Saturday, 24 March 2012

Apartment Hunting Again

I am once more in search of another apartment.

We can pretend that we're used to the nightly noises from the recycling depot.

We can pretend that we really don't mind our upstairs neighbours walking around in high-heeled shoes on tiled floors and having baths at two o'clock in the morning.

We can pretend that drilling and banging from local construction sites all day is like birdsong to our ears.

But we only have one air-conditioner in this apartment and summer is coming!

So, these last couple of weeks I've been seriously looking for apartments. As always, poor Chinese puts me at somewhat of a disadvantage, so local friends have kindly been helping me out by phoning up about likely prospects and coming along with me to viewings. Last week, however, I braved a real estate agent's office myself and managed a broken dialogue with an assistant there.

Luckily we both had mobile phones with which to talk to each other, each of us tapping in what we wanted to say when communication broke down entirely. He would type something, his phone would translate and I'd read it; then, because I still didn't understand, I'd type something that my phone would translate, then he'd say, no, that's not what I mean. We went on like this for some time.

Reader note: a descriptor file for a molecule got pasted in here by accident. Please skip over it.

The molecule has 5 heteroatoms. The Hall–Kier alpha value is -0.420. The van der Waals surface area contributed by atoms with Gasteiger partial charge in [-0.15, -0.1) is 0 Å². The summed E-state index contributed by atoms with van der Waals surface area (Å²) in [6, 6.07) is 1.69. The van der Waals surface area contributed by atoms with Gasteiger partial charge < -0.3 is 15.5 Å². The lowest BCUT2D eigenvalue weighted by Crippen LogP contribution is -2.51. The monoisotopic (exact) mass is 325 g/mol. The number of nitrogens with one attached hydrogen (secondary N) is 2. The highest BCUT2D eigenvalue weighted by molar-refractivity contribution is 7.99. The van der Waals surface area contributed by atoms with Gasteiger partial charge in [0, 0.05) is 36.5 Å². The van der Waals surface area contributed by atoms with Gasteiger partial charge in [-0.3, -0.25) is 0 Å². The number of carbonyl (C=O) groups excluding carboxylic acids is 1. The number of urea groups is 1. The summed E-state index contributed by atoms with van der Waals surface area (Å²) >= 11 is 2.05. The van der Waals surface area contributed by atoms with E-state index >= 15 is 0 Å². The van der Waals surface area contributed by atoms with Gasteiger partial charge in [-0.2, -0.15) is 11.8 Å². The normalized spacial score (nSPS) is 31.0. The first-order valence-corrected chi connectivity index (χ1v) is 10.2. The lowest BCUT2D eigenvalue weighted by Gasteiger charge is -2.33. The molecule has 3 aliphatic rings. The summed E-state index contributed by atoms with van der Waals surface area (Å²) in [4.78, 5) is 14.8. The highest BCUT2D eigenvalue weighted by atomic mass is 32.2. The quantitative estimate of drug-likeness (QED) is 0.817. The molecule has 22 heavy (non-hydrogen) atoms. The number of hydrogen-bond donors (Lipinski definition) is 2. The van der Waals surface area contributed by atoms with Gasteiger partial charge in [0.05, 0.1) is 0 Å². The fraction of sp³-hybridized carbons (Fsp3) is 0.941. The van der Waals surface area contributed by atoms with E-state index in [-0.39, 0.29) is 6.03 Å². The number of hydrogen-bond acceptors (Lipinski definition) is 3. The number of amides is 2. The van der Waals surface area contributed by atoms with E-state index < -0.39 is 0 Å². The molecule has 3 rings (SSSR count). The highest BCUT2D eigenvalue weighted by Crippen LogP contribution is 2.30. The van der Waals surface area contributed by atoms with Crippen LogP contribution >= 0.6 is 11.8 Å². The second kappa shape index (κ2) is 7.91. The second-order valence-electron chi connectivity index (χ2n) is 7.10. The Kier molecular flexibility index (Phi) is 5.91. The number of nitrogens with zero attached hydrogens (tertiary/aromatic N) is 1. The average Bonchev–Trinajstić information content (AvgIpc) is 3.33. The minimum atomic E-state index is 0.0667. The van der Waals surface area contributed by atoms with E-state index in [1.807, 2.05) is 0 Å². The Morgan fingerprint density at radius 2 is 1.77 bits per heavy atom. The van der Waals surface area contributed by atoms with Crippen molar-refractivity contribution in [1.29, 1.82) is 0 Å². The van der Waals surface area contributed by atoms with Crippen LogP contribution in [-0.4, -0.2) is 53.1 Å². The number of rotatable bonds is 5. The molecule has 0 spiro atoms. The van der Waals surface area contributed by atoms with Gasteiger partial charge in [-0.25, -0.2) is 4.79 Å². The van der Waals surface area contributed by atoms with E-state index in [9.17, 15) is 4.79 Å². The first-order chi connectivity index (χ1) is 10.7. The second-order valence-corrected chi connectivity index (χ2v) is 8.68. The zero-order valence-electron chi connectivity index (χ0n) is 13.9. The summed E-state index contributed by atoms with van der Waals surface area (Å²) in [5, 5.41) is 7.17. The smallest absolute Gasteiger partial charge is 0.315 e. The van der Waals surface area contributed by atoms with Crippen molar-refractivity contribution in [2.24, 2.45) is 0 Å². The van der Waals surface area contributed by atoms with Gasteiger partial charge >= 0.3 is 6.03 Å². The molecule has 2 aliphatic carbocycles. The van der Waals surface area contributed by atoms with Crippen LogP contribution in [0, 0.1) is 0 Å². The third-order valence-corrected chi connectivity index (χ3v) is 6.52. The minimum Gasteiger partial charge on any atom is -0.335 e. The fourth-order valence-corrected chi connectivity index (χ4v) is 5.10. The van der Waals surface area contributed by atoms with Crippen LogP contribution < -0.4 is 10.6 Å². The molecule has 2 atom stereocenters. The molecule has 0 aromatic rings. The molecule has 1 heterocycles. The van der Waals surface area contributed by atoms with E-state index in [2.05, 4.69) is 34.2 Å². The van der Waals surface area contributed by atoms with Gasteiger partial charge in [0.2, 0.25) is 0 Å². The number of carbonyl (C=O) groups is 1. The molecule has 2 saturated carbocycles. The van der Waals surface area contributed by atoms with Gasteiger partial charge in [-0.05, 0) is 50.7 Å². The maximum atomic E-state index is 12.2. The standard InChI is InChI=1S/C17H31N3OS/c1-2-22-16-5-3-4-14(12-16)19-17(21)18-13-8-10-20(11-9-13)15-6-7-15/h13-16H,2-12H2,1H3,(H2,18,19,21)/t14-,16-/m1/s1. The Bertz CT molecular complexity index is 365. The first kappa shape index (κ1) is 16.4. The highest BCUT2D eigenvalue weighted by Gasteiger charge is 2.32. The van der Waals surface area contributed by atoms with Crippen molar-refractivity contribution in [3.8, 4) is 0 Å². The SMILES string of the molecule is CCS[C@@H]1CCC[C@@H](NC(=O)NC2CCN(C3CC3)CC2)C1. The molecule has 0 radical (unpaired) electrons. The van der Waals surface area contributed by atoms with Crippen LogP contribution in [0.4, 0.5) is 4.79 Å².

He asked if I could come back at five to go and see an apartment. Okay, I said. Then he said, could I come back at three? Not really, I replied (I had to collect my son from school at four). Actually, five wasn't very convenient, so I said, can I come back tomorrow morning? That sparked a response. Let's go now, he said.

Then he went off to get his motorcycle helmet. This greatly alarmed me. Was I expected to ride shotgun? Was I expected to follow him? There is nothing like the prospect of having to negotiate Taipei traffic to strike terror into my heart. I long ago decided that it was in the best interests of public safety that I don't drive in Taiwan. No, no, no! I protested. I walk, I walk!